The country case studies included Burkina Faso, Colombia, Karnataka/ India and the Philippines which have health systems with very different features, but all are characterized by strong political willingness to move towards more strategic purchasing.

Conclusions:

The collectivity group was very successful in co-producing an assessment guide, three country case studies and a synthesis report. The group collaboration also supported collective learning through the identification of key questions that need to be answered for the assessment, discussions on the case studies and, finally, triggered a dialogue at country level. Yet, this experience also revealed that the virtual group collaboration depends on committed facilitators to keep the dynamic and process going. This would not have been possible without the dedicated country study teams who led the process at country level. With the assessment guide and the synthesis report ready for dissemination, the question is how to continue and what could be future areas of focus for the group, ideally also by linking to other Collectivity workstreams.

The final guide, the synthesis report of the four country case studies, and the country case studies are available on the project website under https://www.thecollectivity.org/en/projects/37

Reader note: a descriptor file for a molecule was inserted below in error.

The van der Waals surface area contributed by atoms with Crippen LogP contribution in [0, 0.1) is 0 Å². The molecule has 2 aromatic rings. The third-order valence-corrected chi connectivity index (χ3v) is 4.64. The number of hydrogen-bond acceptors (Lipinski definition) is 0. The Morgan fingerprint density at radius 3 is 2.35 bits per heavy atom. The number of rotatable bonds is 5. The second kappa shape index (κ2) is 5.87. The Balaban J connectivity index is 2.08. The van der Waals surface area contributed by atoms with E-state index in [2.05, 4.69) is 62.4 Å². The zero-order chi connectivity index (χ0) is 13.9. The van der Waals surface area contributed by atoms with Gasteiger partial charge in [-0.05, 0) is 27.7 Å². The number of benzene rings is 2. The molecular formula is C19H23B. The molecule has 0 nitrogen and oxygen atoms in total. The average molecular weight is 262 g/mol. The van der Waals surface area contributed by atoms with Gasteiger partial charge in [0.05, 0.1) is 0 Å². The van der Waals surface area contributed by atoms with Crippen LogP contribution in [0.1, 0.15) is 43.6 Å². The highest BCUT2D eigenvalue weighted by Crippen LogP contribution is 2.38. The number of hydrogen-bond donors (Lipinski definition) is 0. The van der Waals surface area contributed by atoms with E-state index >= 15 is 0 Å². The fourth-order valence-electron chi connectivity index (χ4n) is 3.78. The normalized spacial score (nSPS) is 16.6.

Acknowledgement

The contributions of the country study authors are gratefully acknowledged: Burkina Faso: Joël Arthur Kiendrébéogo, Yamba Kafando, Charlemagne Tapsoba, S. Pierre Yameogo, Colombia: Juan Carlos Rivillas, Ana Cristina Henao, Daniela Lopez, Karnataka/ India: Narayanan Devadasan (Institute of Public Health India) Philippines: Vergil de Claro

The members of the collectivity sub working group provided valuable input: Aubin Nino Baleba, Danielle Bloom, Adanna Chukwuma, Vergil de Claro, Narayanan Devadasan, Albert Francis Domingo, Houda El Amrani, Asma El Alami El Fellousse, Alona Goroshko, Ana Cristina Henao, Beverly Lorraine Ho, Yamba Kafando, Faraz Khalid, Joël Arthur Kiendrébéogo, Aurélie Klein, Daniela Lopez, Inke Mathauer, Juan Carlos Rivillas, Asmaa Rizqy, Martin Sabignoso, Lisa Seidelmann, Hassan Semlali, Aigul Sydykova, Serik Tanirbergenov, Charlemagne Tapsoba, Cheickna Toure, S. Pierre Yameogo.